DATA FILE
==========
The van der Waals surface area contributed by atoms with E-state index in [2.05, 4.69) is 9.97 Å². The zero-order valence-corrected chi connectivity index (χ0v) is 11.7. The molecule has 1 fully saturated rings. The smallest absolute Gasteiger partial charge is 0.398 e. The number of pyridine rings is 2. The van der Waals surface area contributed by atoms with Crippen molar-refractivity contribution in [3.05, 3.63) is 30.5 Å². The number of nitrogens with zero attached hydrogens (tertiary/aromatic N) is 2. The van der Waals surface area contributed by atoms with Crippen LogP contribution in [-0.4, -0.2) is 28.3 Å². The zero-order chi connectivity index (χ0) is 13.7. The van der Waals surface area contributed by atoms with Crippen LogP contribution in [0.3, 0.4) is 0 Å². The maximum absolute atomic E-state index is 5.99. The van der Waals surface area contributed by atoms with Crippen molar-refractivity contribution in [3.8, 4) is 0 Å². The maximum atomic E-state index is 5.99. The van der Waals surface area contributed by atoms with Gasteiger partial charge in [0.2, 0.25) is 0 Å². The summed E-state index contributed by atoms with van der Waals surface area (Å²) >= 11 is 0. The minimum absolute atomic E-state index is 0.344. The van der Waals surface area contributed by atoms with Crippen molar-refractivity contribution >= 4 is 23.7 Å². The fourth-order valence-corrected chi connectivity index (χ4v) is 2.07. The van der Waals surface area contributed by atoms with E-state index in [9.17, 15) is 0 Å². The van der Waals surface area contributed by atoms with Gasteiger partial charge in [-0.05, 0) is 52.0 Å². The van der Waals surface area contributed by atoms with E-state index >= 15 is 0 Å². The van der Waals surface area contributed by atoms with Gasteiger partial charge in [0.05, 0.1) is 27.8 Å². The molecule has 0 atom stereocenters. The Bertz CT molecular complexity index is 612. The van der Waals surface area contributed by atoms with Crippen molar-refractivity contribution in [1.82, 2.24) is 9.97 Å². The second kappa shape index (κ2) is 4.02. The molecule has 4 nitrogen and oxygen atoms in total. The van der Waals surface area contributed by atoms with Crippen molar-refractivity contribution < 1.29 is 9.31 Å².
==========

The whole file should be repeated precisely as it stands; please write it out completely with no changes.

The van der Waals surface area contributed by atoms with E-state index in [2.05, 4.69) is 9.97 Å². The zero-order valence-corrected chi connectivity index (χ0v) is 11.7. The molecule has 1 fully saturated rings. The smallest absolute Gasteiger partial charge is 0.398 e. The number of pyridine rings is 2. The van der Waals surface area contributed by atoms with Crippen molar-refractivity contribution in [3.05, 3.63) is 30.5 Å². The number of nitrogens with zero attached hydrogens (tertiary/aromatic N) is 2. The van der Waals surface area contributed by atoms with Crippen LogP contribution in [-0.4, -0.2) is 28.3 Å². The zero-order chi connectivity index (χ0) is 13.7. The van der Waals surface area contributed by atoms with Crippen LogP contribution in [0.3, 0.4) is 0 Å². The maximum absolute atomic E-state index is 5.99. The van der Waals surface area contributed by atoms with Crippen molar-refractivity contribution in [3.8, 4) is 0 Å². The maximum atomic E-state index is 5.99. The van der Waals surface area contributed by atoms with Gasteiger partial charge in [0.2, 0.25) is 0 Å². The summed E-state index contributed by atoms with van der Waals surface area (Å²) >= 11 is 0. The minimum absolute atomic E-state index is 0.344. The van der Waals surface area contributed by atoms with Crippen molar-refractivity contribution >= 4 is 23.7 Å². The fourth-order valence-corrected chi connectivity index (χ4v) is 2.07. The van der Waals surface area contributed by atoms with E-state index in [9.17, 15) is 0 Å². The van der Waals surface area contributed by atoms with Gasteiger partial charge in [-0.05, 0) is 52.0 Å². The van der Waals surface area contributed by atoms with E-state index >= 15 is 0 Å². The van der Waals surface area contributed by atoms with Gasteiger partial charge in [0.05, 0.1) is 27.8 Å². The molecule has 0 atom stereocenters. The Bertz CT molecular complexity index is 612. The van der Waals surface area contributed by atoms with Crippen molar-refractivity contribution in [1.82, 2.24) is 9.97 Å². The second kappa shape index (κ2) is 4.02. The molecule has 4 nitrogen and oxygen atoms in total. The van der Waals surface area contributed by atoms with Crippen molar-refractivity contribution < 1.29 is 9.31 Å².